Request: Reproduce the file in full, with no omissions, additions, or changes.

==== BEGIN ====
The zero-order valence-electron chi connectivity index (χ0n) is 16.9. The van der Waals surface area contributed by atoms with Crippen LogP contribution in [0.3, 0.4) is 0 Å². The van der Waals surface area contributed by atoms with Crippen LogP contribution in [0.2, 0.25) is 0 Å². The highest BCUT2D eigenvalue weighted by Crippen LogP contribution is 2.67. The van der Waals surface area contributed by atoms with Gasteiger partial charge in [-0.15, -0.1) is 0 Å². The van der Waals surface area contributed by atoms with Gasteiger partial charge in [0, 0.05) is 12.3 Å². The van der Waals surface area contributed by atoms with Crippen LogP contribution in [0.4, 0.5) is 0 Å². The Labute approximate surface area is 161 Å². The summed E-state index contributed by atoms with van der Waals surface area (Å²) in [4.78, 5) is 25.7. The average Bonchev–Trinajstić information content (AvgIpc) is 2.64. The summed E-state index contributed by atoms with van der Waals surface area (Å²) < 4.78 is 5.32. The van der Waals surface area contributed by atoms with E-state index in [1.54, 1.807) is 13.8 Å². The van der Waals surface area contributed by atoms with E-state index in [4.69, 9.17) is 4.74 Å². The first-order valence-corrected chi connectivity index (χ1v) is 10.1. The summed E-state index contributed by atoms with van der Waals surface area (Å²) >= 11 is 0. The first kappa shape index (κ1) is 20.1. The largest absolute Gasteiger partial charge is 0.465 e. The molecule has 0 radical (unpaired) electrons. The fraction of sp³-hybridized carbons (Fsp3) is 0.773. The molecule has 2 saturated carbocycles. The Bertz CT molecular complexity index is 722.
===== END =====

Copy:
The zero-order valence-electron chi connectivity index (χ0n) is 16.9. The van der Waals surface area contributed by atoms with Crippen LogP contribution in [0.3, 0.4) is 0 Å². The van der Waals surface area contributed by atoms with Crippen LogP contribution in [0.2, 0.25) is 0 Å². The highest BCUT2D eigenvalue weighted by Crippen LogP contribution is 2.67. The van der Waals surface area contributed by atoms with Gasteiger partial charge in [-0.15, -0.1) is 0 Å². The van der Waals surface area contributed by atoms with Gasteiger partial charge in [0, 0.05) is 12.3 Å². The van der Waals surface area contributed by atoms with Crippen LogP contribution in [0.4, 0.5) is 0 Å². The Labute approximate surface area is 161 Å². The summed E-state index contributed by atoms with van der Waals surface area (Å²) in [4.78, 5) is 25.7. The average Bonchev–Trinajstić information content (AvgIpc) is 2.64. The summed E-state index contributed by atoms with van der Waals surface area (Å²) < 4.78 is 5.32. The van der Waals surface area contributed by atoms with E-state index in [1.54, 1.807) is 13.8 Å². The van der Waals surface area contributed by atoms with E-state index in [4.69, 9.17) is 4.74 Å². The first-order valence-corrected chi connectivity index (χ1v) is 10.1. The summed E-state index contributed by atoms with van der Waals surface area (Å²) >= 11 is 0. The first kappa shape index (κ1) is 20.1. The largest absolute Gasteiger partial charge is 0.465 e. The molecule has 0 radical (unpaired) electrons. The fraction of sp³-hybridized carbons (Fsp3) is 0.773. The molecule has 2 saturated carbocycles. The Bertz CT molecular complexity index is 722.